Icelandic artist Björk’s love for the world blooms on her tenth studio album “Fossora.” Arriving five years after her last album “Utopia,” this release finds her experimenting once again with new sounds, concepts and collaborators.
Dubbed her “mushroom album,” “Fossora” is a word invented by Björk herself that stems from the Latin word for “digger.” This descriptor holds true; the soundscapes conjured on this album evoke the feeling of wandering through an overgrown forest. In typical Björk fashion, she handles the majority of, well, everything. Of course, she sings – her thick Icelandic accent and expressive vocal style has made her one of my favorite voices in music. But she also composes, produces and spearheads art direction.
If you are looking for catchy hooks or an easy listening experience, the opening track “Atopos” will direct you elsewhere. The song features reggaeton-inspired drums, and if it wasn’t for the six dissonant bass clarinets and Björk’s off-kilter vocal melodies, it would almost be danceable. Regal horns and complex drum programming back the following song “Ovule,” a dedication to putting past traumas aside and beginning new relationships with a clear state of mind.
“Sorrowful Soil” and “Ancestress” are odes to Björk’s mother who passed away in 2018. The former is a powerful a cappella boasting one of the best vocal performances on the album. On the other hand, “Ancestress” acts as a stream of consciousness, an epitaph made even more potent by featuring Björk’s son, Sindri Eldon.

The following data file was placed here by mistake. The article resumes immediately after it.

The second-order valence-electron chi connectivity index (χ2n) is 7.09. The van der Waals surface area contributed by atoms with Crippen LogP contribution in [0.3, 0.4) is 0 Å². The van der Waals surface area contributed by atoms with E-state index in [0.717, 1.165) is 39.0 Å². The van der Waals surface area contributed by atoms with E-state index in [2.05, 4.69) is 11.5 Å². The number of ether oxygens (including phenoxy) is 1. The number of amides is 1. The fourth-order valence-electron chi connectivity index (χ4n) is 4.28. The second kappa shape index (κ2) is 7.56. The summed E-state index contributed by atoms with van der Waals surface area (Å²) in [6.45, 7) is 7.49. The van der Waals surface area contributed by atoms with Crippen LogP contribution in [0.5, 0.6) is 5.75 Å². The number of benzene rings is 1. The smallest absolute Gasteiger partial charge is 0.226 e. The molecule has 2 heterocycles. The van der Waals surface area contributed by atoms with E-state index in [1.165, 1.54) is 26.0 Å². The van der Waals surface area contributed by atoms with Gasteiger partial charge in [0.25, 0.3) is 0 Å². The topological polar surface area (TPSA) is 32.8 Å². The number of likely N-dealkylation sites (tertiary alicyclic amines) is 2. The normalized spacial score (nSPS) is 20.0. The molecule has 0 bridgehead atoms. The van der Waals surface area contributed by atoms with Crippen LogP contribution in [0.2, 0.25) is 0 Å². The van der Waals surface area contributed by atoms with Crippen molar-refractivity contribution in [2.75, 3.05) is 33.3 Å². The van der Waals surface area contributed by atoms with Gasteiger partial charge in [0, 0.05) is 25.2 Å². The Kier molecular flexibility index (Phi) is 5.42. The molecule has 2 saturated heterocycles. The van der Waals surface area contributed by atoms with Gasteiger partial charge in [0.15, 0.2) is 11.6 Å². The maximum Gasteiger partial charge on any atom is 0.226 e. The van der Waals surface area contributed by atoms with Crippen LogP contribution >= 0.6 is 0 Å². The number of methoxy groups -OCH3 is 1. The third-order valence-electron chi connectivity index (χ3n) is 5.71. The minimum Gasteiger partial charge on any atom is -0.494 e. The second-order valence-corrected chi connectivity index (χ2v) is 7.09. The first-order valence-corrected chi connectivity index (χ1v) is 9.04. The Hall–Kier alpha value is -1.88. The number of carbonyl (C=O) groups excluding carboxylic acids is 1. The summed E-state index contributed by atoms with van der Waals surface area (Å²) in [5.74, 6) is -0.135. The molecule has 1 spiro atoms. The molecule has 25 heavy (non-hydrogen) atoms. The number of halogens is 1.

“Victimhood” is a foreboding track that feels like trudging waist-deep through swamp water, with only its soft downtempo beat serving as a guide. “Allow” is a much-needed breather; fluttering flutes and swirling vocal harmonies from both Björk and Emilie Nicolas elevate listeners above the treetops. It provides an excellent contrast to the oppressive fog of “Victimhood.”
Throughout “Fossora,” Björk likens the beauty of others to the beauty of nature. “Trunks bursting through the moss from our love,” she sings on “Fungal City.” On “Freefall,” she portrays love as a cosmic-scale event: “our solar systems coalesced, softly surrendered into itself, formed a nebulous cloud.”
Although “Fossora” covers a lot of sonic ground, the lack of catchy choruses and the overwhelmingly persistent atmosphere can leave listeners tired by the end. Thankfully, two of the strongest songs on the album provide an excellent finish. The title track is an uncanny combination of whimsical woodwinds with hardcore EDM percussion. Meanwhile, the closer “Her Mother’s House” is a stunning ballad where Björk and her daughter, Ísadóra Bjarkardóttir Barney, play off each other to great effect.
Decades into her musical career, “Fossora” marks a very strong release from Björk. It borrows elements from prior albums such as the a cappella of “Medúlla” and the jittery percussion and nature imagery of “Biophilia” but in keeping its own identity, surpasses both. Strong themes of love and motherhood feel right at home among the woodland soundscapes Björk conjures. “Fossora” was well worth the wait.